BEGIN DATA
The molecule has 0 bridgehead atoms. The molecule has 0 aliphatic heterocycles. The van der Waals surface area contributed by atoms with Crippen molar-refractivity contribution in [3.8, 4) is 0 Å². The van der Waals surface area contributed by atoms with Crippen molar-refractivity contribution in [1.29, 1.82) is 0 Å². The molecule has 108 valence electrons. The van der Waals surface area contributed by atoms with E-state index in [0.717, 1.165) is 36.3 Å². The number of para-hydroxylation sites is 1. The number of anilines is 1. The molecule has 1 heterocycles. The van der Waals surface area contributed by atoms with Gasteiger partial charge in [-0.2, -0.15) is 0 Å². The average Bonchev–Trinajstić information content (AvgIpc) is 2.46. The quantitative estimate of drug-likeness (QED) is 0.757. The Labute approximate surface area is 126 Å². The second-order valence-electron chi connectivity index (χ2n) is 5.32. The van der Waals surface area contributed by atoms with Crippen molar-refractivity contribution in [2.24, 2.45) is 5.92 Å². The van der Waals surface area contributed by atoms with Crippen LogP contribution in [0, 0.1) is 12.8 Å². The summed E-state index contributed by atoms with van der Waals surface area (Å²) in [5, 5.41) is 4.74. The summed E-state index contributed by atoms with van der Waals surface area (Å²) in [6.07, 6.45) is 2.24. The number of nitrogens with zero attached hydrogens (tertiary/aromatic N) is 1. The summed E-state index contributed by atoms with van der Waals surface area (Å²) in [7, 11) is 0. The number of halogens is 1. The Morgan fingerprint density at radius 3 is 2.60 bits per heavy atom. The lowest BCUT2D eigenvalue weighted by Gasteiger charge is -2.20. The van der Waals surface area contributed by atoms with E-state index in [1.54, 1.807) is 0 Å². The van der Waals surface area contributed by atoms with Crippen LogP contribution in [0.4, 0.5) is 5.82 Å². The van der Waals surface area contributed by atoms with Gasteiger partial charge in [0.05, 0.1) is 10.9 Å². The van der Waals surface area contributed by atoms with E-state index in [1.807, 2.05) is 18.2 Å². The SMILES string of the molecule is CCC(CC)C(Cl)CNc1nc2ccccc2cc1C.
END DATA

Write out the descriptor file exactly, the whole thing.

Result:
The molecule has 0 bridgehead atoms. The molecule has 0 aliphatic heterocycles. The van der Waals surface area contributed by atoms with Crippen molar-refractivity contribution in [3.8, 4) is 0 Å². The van der Waals surface area contributed by atoms with Crippen molar-refractivity contribution in [1.29, 1.82) is 0 Å². The molecule has 108 valence electrons. The van der Waals surface area contributed by atoms with E-state index in [0.717, 1.165) is 36.3 Å². The number of para-hydroxylation sites is 1. The number of anilines is 1. The molecule has 1 heterocycles. The van der Waals surface area contributed by atoms with Gasteiger partial charge in [-0.2, -0.15) is 0 Å². The average Bonchev–Trinajstić information content (AvgIpc) is 2.46. The quantitative estimate of drug-likeness (QED) is 0.757. The Labute approximate surface area is 126 Å². The second-order valence-electron chi connectivity index (χ2n) is 5.32. The van der Waals surface area contributed by atoms with Crippen molar-refractivity contribution in [2.24, 2.45) is 5.92 Å². The van der Waals surface area contributed by atoms with Crippen LogP contribution in [0, 0.1) is 12.8 Å². The summed E-state index contributed by atoms with van der Waals surface area (Å²) in [5, 5.41) is 4.74. The summed E-state index contributed by atoms with van der Waals surface area (Å²) in [6.07, 6.45) is 2.24. The number of nitrogens with zero attached hydrogens (tertiary/aromatic N) is 1. The summed E-state index contributed by atoms with van der Waals surface area (Å²) in [7, 11) is 0. The number of halogens is 1. The Morgan fingerprint density at radius 3 is 2.60 bits per heavy atom. The lowest BCUT2D eigenvalue weighted by Gasteiger charge is -2.20. The van der Waals surface area contributed by atoms with E-state index in [1.54, 1.807) is 0 Å². The van der Waals surface area contributed by atoms with Crippen LogP contribution in [0.4, 0.5) is 5.82 Å². The van der Waals surface area contributed by atoms with Gasteiger partial charge in [0.05, 0.1) is 10.9 Å². The van der Waals surface area contributed by atoms with E-state index in [1.807, 2.05) is 18.2 Å². The SMILES string of the molecule is CCC(CC)C(Cl)CNc1nc2ccccc2cc1C.